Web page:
Taking Action Now for a Stable Marketplace for the Long-Term
By Kevin Counihan, CEO of the Marketplace
As we get ready for 2017 Open Enrollment and look to the future, one of our most important tasks is to continue to build a strong Health Insurance MarketplaceSM, where the millions of Americans who rely on the Marketplace can continue to find affordable plans that meet their needs. That is why today we are announcing a proposed rule with clear, substantive improvements that would help issuers deliver more affordable choices to consumers and will help strengthen the Marketplace for years to come. These proposed actions and others we have taken over the last six months would help to: support issuers with high-cost enrollees, while updating risk adjustment; strengthen the risk pool; promote additional enrollment; and support issuers in entering the Marketplace or growing their Marketplace business. While some of these changes are proposed for 2018, others could begin in 2017. And other, related improvements are already underway.
Supporting Issuers with High-Cost Enrollees and Updating Risk Adjustment for Everyone
Prior to the Affordable Care Act (ACA), millions of Americans with pre-existing conditions were locked out of health insurance, and one of the core tenets of the ACA has been that people with pre-existing conditions finally have access to the coverage they need. The ACA’s risk adjustment program plays an important role in ensuring that issuers have both the incentives and the financial support to design products to serve all Americans, and today’s rule proposes significant actions to strengthen the risk adjustment program. These changes will support issuers in serving the highest cost enrollees while also seeking to make risk adjustment more predictable and more effective at spreading risk for all issuers. Specifically:
- Beginning with the 2017 benefit year, the rule proposes a modification to risk adjustment regarding the cost of enrollees who do not stay with an issuer for the full plan year.
- In order to help reflect enrollees with serious conditions like Hepatitis C, HIV, or others, the rule proposes to use prescription drug utilization data as a source of information about enrollee’s health and the severity of their conditions beginning with the 2018 benefit year.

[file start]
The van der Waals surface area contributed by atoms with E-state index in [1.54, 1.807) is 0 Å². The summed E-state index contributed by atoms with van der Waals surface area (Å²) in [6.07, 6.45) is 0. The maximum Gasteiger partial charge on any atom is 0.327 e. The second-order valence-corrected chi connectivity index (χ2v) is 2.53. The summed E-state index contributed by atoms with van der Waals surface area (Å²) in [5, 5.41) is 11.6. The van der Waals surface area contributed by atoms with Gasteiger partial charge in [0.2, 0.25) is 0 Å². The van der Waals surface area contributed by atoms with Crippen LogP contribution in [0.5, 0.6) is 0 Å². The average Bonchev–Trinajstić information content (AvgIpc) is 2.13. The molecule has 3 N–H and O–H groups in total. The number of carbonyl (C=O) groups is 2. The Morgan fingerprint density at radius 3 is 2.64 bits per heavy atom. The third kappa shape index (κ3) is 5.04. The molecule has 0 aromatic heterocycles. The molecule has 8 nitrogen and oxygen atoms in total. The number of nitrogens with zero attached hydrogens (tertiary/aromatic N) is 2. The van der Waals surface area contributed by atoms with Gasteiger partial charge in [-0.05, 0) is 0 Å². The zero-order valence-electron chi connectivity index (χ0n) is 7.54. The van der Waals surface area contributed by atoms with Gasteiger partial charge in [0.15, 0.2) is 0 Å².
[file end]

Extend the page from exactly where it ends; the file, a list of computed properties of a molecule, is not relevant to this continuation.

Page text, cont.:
- The rule also proposes to modify risk adjustment as to costs associated with the most expensive enrollees. Under this proposal, a portion of costs exceeding $2 million for an individual would be shared among issuers. This type of risk sharing would reduce uncertainty for issuers who are not yet able to reliably predict the prevalence and nature of high-cost cases.
- The proposed rule also asks for comment on a number of approaches for addressing the costs of healthier enrollees. Our goal is to update risk adjustment for all types of enrollees, to ensure that issuers can have confidence in the program as they design products to attract all types of consumers.
- Lastly, separate from the risk adjustment program, we are seeking comment on whether and how to further support the successful transition of former Pre-Existing Condition Insurance Plan (PCIP) Program enrollees into the Marketplace to ensure that they do not experience a lapse in coverage.
These proposals would bring more certainty into the Marketplace, as they would enable issuers to account for the risk of all enrollees in their bottom line, while continuing to ensure that all Americans have access to the care they need.
Strengthening the Marketplace Risk Pool
Along with helping issuers cover enrollees with more serious health needs, we also recognize the importance of balancing the mix of enrollees in the Marketplace risk pool. Today’s rule builds on other steps already under way to strengthen the risk pool.